We’re better than the British, says Chirac

Henry Samuel – The Telegraph

By Henry Samuel in Paris
(Filed: 15/07/2005)
President Jacques Chirac celebrated Bastille Day yesterday by insisting that France had no need to “envy or copy” Britain.
Whether the point of comparison was food, health, education or science, France was in far better shape than its old rival, he said.
Jacques Chirac in Paris
President Jacques Chirac, surrounded by Republican Guards, waves to the crowds lining the Champs Elysées
Mr Chirac, embattled by a run of crushing defeats and record low ratings in the polls, had clearly decided that the best form of defence was attack.
“I have a lot of esteem for the British people and for Tony Blair,” he said. “But I do not believe that the British social model is a model that we should copy or envy.”
In his annual Bastille Day television interview he did concede that unemployment was lower in Britain than in France, where it is running at more than 10 per cent. But in public health and tackling poverty the French were “much better placed than the British”, he said.
France put a higher percentage of its national wealth into education and scientific research than Britain, Mr Chirac added – “So I don’t envy their model.”
His remarks were in stark contrast to recent comments by his popular interior minister and bitter rival, Nicolas Sarkozy, who extolled the “Anglo-Saxon model” Mr Chirac so reviles.
Mr Sarkozy even dared to ask out loud whether it was “France that is wrong and the world that is right”.
Mr Chirac’s response was not only a rebuff to Mr Sarkozy but also part of a concerted campaign to restore French pride at a time of national soul-searching and gloom.
His tub-thumping included French cuisine, which he said undoubtedly played a part in the nation’s exceptionally high life expectancy.
An interviewer, referring to Mr Chirac’s recent disparaging comments about British food, asked whether he really did consider it the world’s worst.
“No, no, I did not say that,” he replied, a factually correct answer as far as it went, as he had put British cooking second from bottom, above Finland.
Next in Mr Chirac’s litany of praise came his country’s birth rate, the highest in Europe with Ireland’s, and its status as the world’s “second agricultural power”.
He reiterated his refusal to make “the slightest concession” on the Common Agricultural Policy, which the Prime Minister argues is in need of urgent reform because it takes up 40 per cent of the EU budget.
Behind all Mr Chirac’s macho chest-beating hides a man struggling to salvage his reputation. More and more, the French are wondering how he can carry on as president for two more years when the polls show that fewer than one person in three trusts him.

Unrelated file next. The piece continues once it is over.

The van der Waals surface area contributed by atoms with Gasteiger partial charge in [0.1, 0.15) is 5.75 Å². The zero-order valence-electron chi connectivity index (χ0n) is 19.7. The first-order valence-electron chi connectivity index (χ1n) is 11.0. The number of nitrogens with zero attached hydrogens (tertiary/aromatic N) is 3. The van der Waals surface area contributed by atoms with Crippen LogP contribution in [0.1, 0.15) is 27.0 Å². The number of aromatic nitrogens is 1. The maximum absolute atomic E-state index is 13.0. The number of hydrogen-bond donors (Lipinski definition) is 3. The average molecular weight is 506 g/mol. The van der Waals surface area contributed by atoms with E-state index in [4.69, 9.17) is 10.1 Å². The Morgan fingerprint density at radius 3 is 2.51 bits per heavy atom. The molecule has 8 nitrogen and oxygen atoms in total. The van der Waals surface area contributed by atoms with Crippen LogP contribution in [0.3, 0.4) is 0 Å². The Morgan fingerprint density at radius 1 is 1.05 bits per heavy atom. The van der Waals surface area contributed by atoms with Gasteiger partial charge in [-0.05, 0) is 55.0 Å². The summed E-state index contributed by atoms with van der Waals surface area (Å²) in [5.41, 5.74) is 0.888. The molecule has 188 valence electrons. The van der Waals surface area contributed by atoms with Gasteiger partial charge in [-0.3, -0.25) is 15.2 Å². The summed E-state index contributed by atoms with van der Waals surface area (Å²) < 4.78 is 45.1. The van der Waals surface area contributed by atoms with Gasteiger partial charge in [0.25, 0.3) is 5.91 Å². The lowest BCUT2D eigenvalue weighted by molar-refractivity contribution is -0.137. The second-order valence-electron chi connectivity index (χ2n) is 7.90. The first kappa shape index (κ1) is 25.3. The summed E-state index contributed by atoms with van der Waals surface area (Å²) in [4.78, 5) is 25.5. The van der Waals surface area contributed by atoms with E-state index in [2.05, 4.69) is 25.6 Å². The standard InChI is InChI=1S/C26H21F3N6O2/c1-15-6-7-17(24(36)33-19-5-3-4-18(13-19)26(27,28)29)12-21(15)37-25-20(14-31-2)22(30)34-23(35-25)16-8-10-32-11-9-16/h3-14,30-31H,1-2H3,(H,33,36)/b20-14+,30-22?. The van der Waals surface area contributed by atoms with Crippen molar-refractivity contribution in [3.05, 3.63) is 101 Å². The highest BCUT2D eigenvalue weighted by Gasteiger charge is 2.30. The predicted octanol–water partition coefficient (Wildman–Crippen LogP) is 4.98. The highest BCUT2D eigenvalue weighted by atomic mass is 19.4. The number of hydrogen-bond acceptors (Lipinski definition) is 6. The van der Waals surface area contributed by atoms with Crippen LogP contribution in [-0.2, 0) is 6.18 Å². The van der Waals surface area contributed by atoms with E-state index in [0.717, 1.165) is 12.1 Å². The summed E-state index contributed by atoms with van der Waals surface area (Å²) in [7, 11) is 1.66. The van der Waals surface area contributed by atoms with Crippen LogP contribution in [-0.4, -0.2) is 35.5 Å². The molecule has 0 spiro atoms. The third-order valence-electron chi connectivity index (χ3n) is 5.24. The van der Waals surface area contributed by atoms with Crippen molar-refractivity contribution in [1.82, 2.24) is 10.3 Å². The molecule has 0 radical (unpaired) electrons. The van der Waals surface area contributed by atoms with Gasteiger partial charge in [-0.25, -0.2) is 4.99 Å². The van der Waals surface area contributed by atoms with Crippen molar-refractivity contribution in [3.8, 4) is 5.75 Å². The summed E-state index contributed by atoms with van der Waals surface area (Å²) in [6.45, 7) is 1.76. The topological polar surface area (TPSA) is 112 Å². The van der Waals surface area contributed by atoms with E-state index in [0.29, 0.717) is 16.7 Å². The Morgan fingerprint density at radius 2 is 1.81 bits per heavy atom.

Asked whether he was worried that France was tired of him, Mr Chirac said: “It is up to the French to decide, not me.” He said he had carried out his duties as he thought best.
He even left his options open about running for a third term in 2007, saying that he would respond “at the appropriate time”.
Mr Chirac’s international credibility has suffered serious damage since French voters’ rejection of the European constitution, his bruising clash with Mr Blair over Europe and the failure of Paris to win the race to hold the Olympic Games in 2012. But he remained bullish.
“When I am outside France, I absolutely do not feel on the defensive,” he said. “I feel sure of myself.”
The president played down reports that Mr Sarkozy had tartly suggested scrapping the traditional July 14 interview because most people would be “at the beach”.
The annual television appearance was “without doubt of interest,” Mr Chirac ruminated. “It is always good to launch debates.”
Before the interview, the president and guests, including Sir John Holmes, the British ambassador to France, observed two minutes’ silence in memory of the victims of the London bombings last Thursday.
“No country is sheltered from terrorist attacks,” Mr Chirac said.
He was flanked at the Bastille Day military parade on the Champs Elysées by his guest of honour, President Luiz Ignacio Lula da Silva, of Brazil.
Thousands of people lined the streets as French jet fighters roared over, leaving a trail of red, white and blue, followed by Brazilian Tucano aircraft trailing the yellow and green of Brazil’s flag to mark the year of “Brazil in France”.
Security was tight to ward off any possible terrorist attacks, with more than 5,000 police officers patrolling the capital.


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